Back in January, I compared Reagan’s pro-trade views with Trump’s cramped protectionism.
Well, here’s another video of the Gipper talking about trade. I especially like how he used “destructionism” to describe protectionism.
And let’s consider exactly the kind of destruction that may occur.
ScotiaBank in Canada has crunched numbers on the possible consequences to North America in a world of Trump-style tariffs. The “good news” is that the United States suffers the least amount of damage. View the chart here.
The bad news (actually the worse news) is that the American people will suffer a significant and sustained loss of economic growth. And that has very negative implications for long-run prosperity.
But this isn’t just about macroeconomic aggregates.
Here’s an example from the Wall Street Journal of how protectionism backfires.
Lyon Group Holding…is struggling to survive as Donald Trump’s steel tariff gives his Chinese competitors an unfair advantage. Meet the law of unintended tariff consequences with arbitrary harm to the innocent.…Steel has long accounted for 45% of the cost of making lockers at Lyon and Republic, the single biggest expense. Mr. Trump’s 25% tariff has driven up the price of foreign steel and given domestic steel the chance to raise prices. American hot-rolled steel coil recently sold for $900 per short ton…up 38%, or $248 per ton, since the beginning of January. …Raising locker prices isn’t an option. Even before the tariffs, Lyon and Republic’s clients were paying a 10% premium for the convenience of buying American instead of Chinese, and they can’t afford to go any higher, Mr. Altstadt says. …foreign manufacturers are benefiting from Mr. Trump’s steel protectionism.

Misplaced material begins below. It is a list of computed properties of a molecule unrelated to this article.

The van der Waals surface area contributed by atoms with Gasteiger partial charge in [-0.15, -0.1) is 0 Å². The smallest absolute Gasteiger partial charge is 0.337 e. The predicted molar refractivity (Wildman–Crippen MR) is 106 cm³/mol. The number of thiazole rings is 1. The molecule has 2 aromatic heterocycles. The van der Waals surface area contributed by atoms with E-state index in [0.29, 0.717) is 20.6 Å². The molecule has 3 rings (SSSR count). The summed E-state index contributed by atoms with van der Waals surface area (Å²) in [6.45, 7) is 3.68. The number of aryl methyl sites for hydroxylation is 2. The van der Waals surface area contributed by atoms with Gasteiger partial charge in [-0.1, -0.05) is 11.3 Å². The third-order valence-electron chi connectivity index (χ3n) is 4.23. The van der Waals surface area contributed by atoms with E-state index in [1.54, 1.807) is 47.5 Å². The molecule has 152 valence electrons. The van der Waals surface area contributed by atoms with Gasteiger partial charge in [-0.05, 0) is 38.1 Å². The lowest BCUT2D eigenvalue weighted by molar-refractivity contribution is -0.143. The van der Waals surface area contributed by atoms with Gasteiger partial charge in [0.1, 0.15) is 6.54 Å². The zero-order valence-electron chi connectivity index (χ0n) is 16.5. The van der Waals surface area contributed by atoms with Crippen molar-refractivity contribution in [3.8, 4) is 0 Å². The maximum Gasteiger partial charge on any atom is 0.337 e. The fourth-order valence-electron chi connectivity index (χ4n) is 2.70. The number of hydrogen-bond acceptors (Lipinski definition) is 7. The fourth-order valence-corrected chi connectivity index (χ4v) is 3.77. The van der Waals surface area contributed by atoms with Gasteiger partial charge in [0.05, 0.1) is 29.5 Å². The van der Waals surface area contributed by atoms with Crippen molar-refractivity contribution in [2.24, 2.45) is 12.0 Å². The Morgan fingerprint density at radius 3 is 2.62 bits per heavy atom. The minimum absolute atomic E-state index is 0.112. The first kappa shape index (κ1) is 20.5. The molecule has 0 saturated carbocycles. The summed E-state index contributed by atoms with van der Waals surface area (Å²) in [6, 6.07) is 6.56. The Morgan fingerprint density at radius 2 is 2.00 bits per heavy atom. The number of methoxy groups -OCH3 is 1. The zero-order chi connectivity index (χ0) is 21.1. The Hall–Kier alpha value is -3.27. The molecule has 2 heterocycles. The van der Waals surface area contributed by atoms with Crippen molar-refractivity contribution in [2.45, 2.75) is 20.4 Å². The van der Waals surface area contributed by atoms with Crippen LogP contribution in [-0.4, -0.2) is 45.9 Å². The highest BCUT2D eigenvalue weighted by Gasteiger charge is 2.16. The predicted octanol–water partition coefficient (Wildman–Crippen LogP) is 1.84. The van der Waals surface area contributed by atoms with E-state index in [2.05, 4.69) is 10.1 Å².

And here are some of the real-world costs.
If the tariffs remain in place, Mr. Altstadt says he’ll have no choice but to buy foreign-made locker components. Reluctantly, he’s visited factories in China to consider his options. But if Lyon and Republic outsource locker parts from abroad, Mr. Altstadt says he’ll have to lay off at least one-fourth of his American workforce and perhaps shutter and sell one of his metalworking factories. …he is haunted by “the devastating effect on real people.” Two-thirds of his workforce is unskilled.
I feel sorry for Mr. Altstadt, but I won’t lose sleep about his plight. I assume he’s at least in the top-5 percent for income and wealth.
The real victims of Trump’s protectionism are the ordinary workers at the company. These people may not have high skills, but they are playing by the rules and doing the right thing instead of living off the government. Yet now many of them may lose their jobs because the President doesn’t like America’s system of free enterprise.
Disgusting. Protectionism isn’t just bad economics. It’s immoral as well.
P.S. Reagan’s rhetoric on trade was perfect, but not his policy. As I explained last year, his generally strong economic record was marred by some protectionist initiatives.